Struggling To Open Up After A Heartbreak? It Might Not Be For The Reason You Think
You were brave. You let yourself love fully. You were vulnerable. And you were crushed when the person you gave your heart to abused your love or moved on. Now, even though you want a healthy new relationship, it's hard to trust again.
Does this sound familiar? It's not just you. I'm a therapist as well as a dating coach. As such, I'm well aware that many people re-entering the dating field after a bad experience are understandably cautious. They have seen the darkness and felt the pain of losing love.
For most this isn't just an intellectual decision. It's a feeling. You might genuinely want to date, but find it hard to feel excited about anyone you meet. Or you lose any emerging feelings of attraction for them over the slightest thing. Or you just feel flat and exhausted when you think about dating.
On some level, you know you're protecting yourself from being hurt again, but you can’t control the way you feel. It's like knowing you should eat a healthy meal but having absolutely no appetite. What to do?
How do you trust again?
Here's how. Recognize that you don't have to trust another person. You have to trust yourself.
When you are confident in your good judgment, in your ability to protect yourself, and in your clarity about your needs, you have nothing to fear from other people. When you feel safe, when you feel strong, your excitement about possibilities naturally increases. You're free to feel attraction and even hope.
Many of my clients who have been traumatized by past relationships feel that the primary betrayal they experienced was their betrayal of themselves. They accepted things they shouldn't have. They tolerated mistreatment for too long. They dismissed their inner wisdom and suffered the consequences.
Now they don't trust themselves not to make the same mistakes again.
Daring to trust again requires radical honesty.
Have you learned from the past? Have you done an inventory of the relationship that broke your heart? Do you sincerely believe that you are worthy of love and respect? Do you know how to keep yourself safe from people who can't or won't love you well? Do you know how to tell the difference between healthy people and unhealthy people? Do you know what a healthy relationship is?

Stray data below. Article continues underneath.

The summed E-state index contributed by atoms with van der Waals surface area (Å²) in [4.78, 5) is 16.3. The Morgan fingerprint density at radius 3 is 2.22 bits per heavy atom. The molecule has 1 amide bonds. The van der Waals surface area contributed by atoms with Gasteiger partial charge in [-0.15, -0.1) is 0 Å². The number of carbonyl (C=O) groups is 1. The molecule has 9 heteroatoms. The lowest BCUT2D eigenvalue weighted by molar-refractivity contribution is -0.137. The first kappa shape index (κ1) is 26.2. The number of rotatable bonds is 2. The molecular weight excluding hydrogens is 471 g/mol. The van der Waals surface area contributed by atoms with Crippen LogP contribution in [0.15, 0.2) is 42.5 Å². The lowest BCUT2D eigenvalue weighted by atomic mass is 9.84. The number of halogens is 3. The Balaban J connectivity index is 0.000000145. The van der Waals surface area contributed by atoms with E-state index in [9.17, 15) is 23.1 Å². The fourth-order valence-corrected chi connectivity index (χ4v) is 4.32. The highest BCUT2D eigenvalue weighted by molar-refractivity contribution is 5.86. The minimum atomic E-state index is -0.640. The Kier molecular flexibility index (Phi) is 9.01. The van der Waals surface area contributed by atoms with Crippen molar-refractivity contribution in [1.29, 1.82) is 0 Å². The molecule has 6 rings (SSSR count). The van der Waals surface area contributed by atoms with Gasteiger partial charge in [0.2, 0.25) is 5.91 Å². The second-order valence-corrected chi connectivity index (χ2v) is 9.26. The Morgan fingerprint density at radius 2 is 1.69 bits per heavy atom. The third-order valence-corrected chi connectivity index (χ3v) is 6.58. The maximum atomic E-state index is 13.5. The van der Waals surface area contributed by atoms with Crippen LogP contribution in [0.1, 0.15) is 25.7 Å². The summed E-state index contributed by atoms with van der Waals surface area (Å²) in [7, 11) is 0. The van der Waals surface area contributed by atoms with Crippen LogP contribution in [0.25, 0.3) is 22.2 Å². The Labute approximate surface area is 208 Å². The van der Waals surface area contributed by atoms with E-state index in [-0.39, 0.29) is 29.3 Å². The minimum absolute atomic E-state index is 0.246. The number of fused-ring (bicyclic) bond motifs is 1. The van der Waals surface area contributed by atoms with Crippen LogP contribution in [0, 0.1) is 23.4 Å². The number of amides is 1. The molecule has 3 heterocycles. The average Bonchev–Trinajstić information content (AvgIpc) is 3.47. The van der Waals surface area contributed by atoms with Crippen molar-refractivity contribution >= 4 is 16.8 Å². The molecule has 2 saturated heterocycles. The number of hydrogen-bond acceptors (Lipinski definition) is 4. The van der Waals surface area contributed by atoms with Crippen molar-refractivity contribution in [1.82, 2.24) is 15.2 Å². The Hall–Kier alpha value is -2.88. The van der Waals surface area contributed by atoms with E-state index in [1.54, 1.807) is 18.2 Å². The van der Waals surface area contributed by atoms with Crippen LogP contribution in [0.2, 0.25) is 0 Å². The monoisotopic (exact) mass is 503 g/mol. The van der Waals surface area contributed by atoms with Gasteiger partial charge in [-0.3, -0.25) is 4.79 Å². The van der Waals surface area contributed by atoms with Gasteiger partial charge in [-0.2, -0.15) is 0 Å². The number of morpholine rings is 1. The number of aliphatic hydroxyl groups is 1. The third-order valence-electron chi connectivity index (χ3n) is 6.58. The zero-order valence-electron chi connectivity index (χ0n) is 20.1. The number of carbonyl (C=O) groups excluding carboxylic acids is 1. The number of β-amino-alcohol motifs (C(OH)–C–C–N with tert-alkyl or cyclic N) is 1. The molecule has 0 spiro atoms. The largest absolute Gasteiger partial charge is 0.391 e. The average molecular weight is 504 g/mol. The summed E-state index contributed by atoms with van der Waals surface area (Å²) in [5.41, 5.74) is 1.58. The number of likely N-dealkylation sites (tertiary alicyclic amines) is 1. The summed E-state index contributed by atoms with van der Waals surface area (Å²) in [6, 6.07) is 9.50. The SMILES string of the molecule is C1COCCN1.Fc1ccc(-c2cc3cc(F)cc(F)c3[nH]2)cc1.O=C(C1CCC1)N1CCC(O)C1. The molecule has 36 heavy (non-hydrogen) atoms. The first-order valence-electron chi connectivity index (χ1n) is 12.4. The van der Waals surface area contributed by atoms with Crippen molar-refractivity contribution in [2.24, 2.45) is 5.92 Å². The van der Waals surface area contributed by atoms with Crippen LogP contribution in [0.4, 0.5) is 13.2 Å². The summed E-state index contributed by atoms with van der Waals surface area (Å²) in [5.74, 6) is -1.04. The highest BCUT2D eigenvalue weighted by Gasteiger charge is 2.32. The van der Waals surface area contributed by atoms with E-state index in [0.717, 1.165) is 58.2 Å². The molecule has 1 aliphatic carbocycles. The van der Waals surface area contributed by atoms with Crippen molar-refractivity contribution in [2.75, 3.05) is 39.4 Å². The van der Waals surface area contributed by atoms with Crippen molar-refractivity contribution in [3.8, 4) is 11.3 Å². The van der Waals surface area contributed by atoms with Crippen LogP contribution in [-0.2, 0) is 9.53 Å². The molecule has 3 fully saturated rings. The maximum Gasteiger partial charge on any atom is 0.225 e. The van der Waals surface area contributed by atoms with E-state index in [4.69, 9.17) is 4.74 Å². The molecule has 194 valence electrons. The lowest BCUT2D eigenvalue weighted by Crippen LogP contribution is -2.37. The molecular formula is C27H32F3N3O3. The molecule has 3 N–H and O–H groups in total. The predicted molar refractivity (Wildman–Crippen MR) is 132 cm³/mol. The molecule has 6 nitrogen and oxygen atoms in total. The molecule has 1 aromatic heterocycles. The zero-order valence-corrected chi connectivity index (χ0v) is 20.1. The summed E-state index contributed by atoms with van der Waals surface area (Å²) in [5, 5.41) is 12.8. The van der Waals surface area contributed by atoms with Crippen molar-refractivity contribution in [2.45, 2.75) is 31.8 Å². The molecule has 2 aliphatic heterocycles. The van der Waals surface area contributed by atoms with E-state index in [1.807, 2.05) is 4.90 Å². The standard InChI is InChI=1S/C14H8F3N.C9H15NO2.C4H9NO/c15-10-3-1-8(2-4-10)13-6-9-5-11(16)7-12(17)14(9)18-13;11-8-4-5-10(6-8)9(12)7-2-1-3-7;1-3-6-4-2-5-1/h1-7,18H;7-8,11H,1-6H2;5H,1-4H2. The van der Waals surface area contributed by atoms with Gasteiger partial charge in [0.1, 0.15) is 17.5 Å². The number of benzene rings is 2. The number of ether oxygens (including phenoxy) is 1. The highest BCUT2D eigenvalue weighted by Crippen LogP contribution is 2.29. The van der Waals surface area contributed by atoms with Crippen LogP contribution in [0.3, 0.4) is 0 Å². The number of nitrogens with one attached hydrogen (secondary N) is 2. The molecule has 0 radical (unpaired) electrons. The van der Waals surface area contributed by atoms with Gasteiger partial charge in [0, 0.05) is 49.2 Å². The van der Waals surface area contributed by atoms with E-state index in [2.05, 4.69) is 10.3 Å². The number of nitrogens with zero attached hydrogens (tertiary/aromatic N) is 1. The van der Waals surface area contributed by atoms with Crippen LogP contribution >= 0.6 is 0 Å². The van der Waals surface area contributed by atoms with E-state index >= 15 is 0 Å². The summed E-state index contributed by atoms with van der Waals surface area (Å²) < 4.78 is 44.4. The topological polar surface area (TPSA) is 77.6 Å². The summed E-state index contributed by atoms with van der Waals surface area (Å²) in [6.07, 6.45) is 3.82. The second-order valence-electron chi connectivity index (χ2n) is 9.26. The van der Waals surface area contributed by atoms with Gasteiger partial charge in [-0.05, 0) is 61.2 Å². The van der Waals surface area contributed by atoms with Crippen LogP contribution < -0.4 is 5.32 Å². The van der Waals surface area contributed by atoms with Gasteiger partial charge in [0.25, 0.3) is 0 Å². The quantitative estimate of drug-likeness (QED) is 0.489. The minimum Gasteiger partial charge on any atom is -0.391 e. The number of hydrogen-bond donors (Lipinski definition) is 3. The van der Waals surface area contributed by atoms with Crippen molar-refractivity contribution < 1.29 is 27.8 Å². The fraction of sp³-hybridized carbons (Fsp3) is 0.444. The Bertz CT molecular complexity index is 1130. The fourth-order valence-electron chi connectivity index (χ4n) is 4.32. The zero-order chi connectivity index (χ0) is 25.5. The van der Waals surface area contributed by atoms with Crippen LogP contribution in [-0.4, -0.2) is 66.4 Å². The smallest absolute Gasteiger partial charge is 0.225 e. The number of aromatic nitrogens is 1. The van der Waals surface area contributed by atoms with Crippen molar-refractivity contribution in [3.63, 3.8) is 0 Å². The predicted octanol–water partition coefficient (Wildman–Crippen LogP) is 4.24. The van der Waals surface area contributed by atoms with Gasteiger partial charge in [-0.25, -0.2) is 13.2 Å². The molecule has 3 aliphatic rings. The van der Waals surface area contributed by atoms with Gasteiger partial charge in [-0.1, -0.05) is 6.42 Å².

These are all big, complicated questions. However, when the answer to those questions is yes, you have nothing to fear in meeting new people. When you trust yourself to tell the difference between a keeper and a loser, dating becomes fun again. When you are able to quickly identify and cut loose the ones who are not worthy of your love, you will stay safe.
If you're finding it hard to put yourself back out there, it could mean that you haven't restored trust in yourself yet.
Here's how to start repairing your confidence in your own judgment.
Do an inventory of your past relationship by answering these questions:
- What did you learn about what you must have in a healthy partnership?
- What were early warning signs that you see now, looking back, that you overlooked at the time?
- Did your strong feelings for your ex lead you to compromise your values? What are those values?
- What was your quiet, "wise voice" inside of you telling you about the relationship that you chose to not listen to?
- If you had a time machine and knew then what you know now, what would you have done differently in order to protect yourself?
Daring to trust again, like all things, is an invitation to growth. You have the power to create the life and the love that you want. Consider that your heartbreak, as awful as it was, is an invitation for you to learn, grow, and become stronger and wiser.
The courage to trust again requires trusting yourself. You have the power to go slowly and choose not to let your feelings overwhelm your inner wisdom. Remind yourself that it takes a long time to get to know people, and that character is revealed over time. Stay true to your values and yourself.
You will feel stronger and more empowered when you remind yourself of these truths:
You don't need to immediately trust other people when you trust yourself to make good decisions. You are worthy of love and respect.
With those intentions firmly in mind, you're going to date with confidence—and find a new partner who is worthy of your love and respect, too.
Lisa Marie Bobby, Ph.D., LMFT, has a master's degree in counseling psychology from the University of Colorado and a Ph.D. in counseling psychology from the University of Northern Colorado. She is a psychologist specializing in marriage and relationship counseling and individual therapy. She founded Growing Self Counseling and Coaching in Denver, Colorado, authored the book "Exaholics: Breaking Your Addiction to Your Ex Love," and hosts The Love, Happiness and Success Podcast.